Two days ago there was big news that caused quite a stir. Due to the downturn from the impact of Covid-19, Chulalongkorn University granted a concession to Central Group (CPN) to be the manager of Siam Block A which includes the historic Scala Theater.
CPN said that they would do their utmost to protect the theater while redeveloping the area around it into another shopping mall. The business community questioned CPN’s move to redevelop such a small piece of land. But what has gone unreported is the current tenants who have developed businesses and staked their livelihoods to buildings around Scala who are not being forced out or not having their leases renewed. Those who are choosing to stay have been met with high rent costs.
What is just as appalling is that the tenants and the students from the university who make use of the area were not consulted by Chulalongkorn University or CPN whether or not they needed another mall in the area. Across the street is already Siam Paragon, Siam Centre, and Siam Discovery. Down the road is Samyan Mitr Town and Charmchuree Square. Not to mention that MBK Centre, Central World Plaza, and Central Chidlom are just a few blocks away.
Do we really need another mall?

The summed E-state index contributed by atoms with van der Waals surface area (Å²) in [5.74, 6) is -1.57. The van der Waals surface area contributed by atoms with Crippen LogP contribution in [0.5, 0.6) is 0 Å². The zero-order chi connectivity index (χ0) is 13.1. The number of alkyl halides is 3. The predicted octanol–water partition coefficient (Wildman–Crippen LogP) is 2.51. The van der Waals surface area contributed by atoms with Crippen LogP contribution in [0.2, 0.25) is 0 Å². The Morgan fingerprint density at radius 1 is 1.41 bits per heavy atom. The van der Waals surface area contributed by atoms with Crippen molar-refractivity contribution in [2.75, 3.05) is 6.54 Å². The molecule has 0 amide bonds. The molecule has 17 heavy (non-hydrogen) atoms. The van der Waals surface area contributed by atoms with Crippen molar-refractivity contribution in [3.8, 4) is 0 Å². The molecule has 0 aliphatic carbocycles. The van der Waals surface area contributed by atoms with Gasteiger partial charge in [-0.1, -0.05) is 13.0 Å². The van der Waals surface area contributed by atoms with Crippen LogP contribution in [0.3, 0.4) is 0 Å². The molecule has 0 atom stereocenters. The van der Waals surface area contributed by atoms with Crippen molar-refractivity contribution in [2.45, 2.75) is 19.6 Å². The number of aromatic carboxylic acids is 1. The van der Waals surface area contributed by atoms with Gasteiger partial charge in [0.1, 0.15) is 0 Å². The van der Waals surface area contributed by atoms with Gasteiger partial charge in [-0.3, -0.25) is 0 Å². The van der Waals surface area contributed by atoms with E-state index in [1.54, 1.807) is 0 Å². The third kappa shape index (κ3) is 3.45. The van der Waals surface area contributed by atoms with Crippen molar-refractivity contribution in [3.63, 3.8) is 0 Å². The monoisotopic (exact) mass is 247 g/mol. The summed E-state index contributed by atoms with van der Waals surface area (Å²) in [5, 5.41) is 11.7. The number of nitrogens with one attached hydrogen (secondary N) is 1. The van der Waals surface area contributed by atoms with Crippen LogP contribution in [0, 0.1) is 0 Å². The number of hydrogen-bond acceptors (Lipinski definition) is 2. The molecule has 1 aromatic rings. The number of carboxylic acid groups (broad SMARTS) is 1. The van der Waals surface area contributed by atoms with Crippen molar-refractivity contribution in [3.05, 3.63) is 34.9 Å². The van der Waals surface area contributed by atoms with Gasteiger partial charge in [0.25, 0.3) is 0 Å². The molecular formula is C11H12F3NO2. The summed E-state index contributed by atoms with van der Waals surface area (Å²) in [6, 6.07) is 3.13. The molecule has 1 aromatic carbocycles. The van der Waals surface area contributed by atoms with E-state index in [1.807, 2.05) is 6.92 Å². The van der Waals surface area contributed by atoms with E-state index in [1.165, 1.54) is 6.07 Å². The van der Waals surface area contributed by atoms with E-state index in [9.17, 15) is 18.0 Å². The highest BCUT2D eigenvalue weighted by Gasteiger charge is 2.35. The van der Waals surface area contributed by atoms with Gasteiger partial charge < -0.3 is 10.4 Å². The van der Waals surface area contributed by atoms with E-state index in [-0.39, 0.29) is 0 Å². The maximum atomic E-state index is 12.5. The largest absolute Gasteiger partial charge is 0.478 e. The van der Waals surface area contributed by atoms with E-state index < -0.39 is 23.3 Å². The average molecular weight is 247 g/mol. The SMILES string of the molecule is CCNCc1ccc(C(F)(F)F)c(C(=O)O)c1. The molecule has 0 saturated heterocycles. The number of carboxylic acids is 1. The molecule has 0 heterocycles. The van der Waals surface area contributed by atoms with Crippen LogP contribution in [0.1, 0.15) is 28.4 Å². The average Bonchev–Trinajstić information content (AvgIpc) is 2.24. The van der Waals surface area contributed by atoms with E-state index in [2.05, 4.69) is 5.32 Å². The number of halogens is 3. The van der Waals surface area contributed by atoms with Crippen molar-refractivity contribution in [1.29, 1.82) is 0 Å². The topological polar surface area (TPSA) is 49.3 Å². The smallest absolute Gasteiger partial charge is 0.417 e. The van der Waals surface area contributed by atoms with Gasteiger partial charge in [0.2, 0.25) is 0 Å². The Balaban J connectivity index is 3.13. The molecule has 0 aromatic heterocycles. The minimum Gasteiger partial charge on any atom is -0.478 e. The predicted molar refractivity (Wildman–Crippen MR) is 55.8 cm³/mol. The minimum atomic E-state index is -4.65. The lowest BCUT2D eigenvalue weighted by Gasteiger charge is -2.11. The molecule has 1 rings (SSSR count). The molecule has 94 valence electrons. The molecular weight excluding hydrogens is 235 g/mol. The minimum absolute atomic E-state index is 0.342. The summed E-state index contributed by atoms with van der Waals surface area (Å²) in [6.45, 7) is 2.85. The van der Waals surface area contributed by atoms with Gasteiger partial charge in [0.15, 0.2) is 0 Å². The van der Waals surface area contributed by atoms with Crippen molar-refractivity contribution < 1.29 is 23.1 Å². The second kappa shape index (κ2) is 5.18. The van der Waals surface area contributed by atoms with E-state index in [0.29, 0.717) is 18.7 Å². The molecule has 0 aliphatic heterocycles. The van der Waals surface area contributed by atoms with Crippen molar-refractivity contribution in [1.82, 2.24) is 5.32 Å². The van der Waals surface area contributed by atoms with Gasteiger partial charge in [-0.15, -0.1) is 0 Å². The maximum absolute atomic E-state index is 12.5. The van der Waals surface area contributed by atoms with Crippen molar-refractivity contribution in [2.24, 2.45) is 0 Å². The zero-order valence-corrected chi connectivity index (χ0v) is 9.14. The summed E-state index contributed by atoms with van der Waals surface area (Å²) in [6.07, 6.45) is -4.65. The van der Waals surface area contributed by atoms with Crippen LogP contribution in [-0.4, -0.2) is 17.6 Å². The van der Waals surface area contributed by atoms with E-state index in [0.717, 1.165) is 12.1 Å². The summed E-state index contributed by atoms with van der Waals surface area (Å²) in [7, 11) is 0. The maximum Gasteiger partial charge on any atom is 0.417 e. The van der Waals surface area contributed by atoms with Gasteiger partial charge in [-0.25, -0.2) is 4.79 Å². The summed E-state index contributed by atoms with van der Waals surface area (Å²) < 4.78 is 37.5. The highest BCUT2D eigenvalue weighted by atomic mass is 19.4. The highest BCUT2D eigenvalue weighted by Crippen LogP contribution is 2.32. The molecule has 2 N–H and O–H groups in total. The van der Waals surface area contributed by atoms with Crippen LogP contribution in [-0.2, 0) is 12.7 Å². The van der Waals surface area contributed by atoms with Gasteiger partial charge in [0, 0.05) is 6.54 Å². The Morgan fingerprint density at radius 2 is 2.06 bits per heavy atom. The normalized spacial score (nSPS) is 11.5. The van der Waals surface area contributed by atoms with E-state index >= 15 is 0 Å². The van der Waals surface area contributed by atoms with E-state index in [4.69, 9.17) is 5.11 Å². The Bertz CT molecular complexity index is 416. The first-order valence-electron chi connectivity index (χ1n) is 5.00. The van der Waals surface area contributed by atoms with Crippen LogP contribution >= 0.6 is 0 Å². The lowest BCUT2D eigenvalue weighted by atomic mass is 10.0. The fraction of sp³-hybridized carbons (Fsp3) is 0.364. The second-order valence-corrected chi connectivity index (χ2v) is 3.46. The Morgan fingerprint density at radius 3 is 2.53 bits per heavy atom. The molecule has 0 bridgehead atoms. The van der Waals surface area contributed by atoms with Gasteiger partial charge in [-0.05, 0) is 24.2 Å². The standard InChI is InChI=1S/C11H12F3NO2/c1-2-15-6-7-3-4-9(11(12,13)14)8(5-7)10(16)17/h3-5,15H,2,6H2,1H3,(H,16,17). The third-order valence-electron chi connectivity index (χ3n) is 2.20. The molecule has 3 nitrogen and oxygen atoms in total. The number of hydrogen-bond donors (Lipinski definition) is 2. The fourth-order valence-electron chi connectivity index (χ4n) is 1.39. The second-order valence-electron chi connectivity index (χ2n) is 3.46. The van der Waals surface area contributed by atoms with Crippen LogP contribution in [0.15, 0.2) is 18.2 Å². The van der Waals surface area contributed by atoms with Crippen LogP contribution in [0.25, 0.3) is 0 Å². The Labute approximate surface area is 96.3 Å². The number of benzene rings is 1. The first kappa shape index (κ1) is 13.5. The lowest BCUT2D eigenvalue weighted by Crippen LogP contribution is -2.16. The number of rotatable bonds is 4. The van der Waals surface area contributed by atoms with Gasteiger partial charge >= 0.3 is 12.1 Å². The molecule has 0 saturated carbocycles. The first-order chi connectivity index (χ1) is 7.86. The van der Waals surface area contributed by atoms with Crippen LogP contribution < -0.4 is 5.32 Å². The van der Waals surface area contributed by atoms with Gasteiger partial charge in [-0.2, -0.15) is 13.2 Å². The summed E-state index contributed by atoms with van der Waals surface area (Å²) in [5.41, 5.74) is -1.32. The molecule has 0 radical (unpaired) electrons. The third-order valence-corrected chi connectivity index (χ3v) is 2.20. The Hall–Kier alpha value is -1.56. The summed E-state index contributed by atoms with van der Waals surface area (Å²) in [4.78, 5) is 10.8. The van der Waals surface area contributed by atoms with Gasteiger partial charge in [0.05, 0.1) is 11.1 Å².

What is even more shocking is that in just the past few years, Chulalongkorn University has rented nearly all its lands to mega corporations. The latest concession to CPN is the newest addition in a long line of big money moves. Look at Samyan Mitr Town, which was given to ThaiBev, or Siamscape Department store currently being developed. The university defends its decision as necessary to put funds back into its student body, personnel, and facilities. But students living in the area will now be faced with a higher cost of living or a longer commute due to these developments.
Not to mention that the original charm of these neighborhoods are now destroyed and the communities that once lived in the area forced to relocate somewhere else.
The concession to CPN is not an isolated incident. Chulalongkorn cares not for the community it sits in or the students that they boast so proudly off. They did not listen to our voices when they sold their space and do not worry about the consequences of those actions. At a certain point, the university will have to ask itself whether it is a big business or whether it is an institution of higher learning whose goal is to create places for dialogue, discourse and discussion.
We know where it stands currently.